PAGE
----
Lay associates - Victorian Legal Services Board + Commissioner

Lay associates

Employees, consultants and other income sharers of law practices who are not Australian legal practitioners are referred to as lay associates under the Legal Profession Uniform Law (Victoria). Lay associates may work in management, secretarial, financial, human resources, administrative, clerical and other support roles.

Lay associates who have previously been found guilty or convicted of a serious offence (any indictable offence), or who have been disqualified from legal practice, are prohibited from being employed by a law practice without the permission of the Victorian Legal Services Board.

Law practices include sole practitioners, incorporated and unincorporated legal practices and community legal services.

Disclosure requirements for lay associates

Any lay associate who is a disqualified person, or has been convicted or found guilty of a serious offence must not seek to become a lay associate of a law practice unless the person first informs the law practice of the disqualification or conviction.

NOTE: Any approvals and disqualification orders made under the Legal Profession Act 2004 continue to survive under the Uniform law transitional provisions.

Permission to employ a prohibited lay associate

The Board may grant permission for a law practice to employ a prohibited lay associate under certain circumstances. The law practice must apply to the Board for approval to employ the prohibited lay associate before employment is offered.  Unless the Board grants this approval, a law practice must not employ a person who the practice knows to be a disqualified person or a person who has been convicted or found guilty of a serious offence.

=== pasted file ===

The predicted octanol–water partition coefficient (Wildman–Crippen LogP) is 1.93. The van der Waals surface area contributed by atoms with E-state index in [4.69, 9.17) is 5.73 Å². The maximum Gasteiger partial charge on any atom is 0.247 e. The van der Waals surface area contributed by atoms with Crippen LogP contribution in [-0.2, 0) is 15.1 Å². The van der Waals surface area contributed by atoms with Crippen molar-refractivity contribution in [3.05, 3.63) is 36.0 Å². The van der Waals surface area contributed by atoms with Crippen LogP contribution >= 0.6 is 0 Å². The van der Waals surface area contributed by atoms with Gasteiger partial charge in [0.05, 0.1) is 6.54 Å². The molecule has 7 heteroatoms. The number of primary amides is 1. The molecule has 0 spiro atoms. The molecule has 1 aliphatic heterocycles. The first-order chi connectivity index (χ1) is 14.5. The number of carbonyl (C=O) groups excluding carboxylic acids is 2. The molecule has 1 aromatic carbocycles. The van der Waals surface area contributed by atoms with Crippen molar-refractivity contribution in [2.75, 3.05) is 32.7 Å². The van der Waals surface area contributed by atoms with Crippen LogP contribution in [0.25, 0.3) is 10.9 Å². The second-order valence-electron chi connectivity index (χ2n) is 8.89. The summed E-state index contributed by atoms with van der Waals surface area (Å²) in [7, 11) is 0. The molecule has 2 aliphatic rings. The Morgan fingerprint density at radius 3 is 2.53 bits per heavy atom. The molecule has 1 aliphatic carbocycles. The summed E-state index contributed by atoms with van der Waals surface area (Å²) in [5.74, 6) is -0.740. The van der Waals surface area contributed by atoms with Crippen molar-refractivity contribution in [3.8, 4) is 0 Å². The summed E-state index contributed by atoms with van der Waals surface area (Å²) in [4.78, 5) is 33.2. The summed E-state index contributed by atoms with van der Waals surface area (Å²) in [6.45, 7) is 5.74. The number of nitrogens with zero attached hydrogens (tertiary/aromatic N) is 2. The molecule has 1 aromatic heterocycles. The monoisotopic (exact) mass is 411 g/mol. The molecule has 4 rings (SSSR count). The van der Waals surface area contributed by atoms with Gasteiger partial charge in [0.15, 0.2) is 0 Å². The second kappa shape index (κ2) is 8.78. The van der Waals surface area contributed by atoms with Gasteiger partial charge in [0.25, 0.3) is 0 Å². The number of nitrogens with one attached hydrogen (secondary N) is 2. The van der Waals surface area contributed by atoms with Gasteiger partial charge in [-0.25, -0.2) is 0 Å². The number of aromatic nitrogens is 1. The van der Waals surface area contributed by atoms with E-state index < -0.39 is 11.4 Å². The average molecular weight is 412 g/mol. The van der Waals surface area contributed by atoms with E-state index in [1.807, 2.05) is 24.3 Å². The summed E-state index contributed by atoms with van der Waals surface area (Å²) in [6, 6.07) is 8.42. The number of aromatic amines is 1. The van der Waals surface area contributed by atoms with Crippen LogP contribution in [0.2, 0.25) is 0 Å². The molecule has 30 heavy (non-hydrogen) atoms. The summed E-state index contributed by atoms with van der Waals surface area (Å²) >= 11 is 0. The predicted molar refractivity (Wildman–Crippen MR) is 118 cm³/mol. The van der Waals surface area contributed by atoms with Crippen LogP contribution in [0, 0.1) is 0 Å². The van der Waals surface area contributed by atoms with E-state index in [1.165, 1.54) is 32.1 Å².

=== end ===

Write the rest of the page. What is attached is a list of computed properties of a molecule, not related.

The Board has approved a Policy – Lay Associate Guidelines (135KB PDF) to assist the legal profession understand the legal requirements concerning employing lay associates, and to outline the process for obtaining approval for employing a prohibited lay associate.

Law practices

It is a criminal offence if a law practice has a lay associate whom any principal or other legal practitioner associate of the law practice knows to be—

(a) a disqualified person; or

(b) a person who has been convicted (or found guilty) of a serious offence—

unless the lay associate is approved by the Board.

Further information

For further information on disqualified or convicted persons as lay associates and law practice responsibilities, see the Board’s Policy – Lay Associate Guidelines (135KB PDF)  and the Board’s fact sheet FAQs – Prohibited lay associates (321KB PDF).

Last modified December 21, 2016.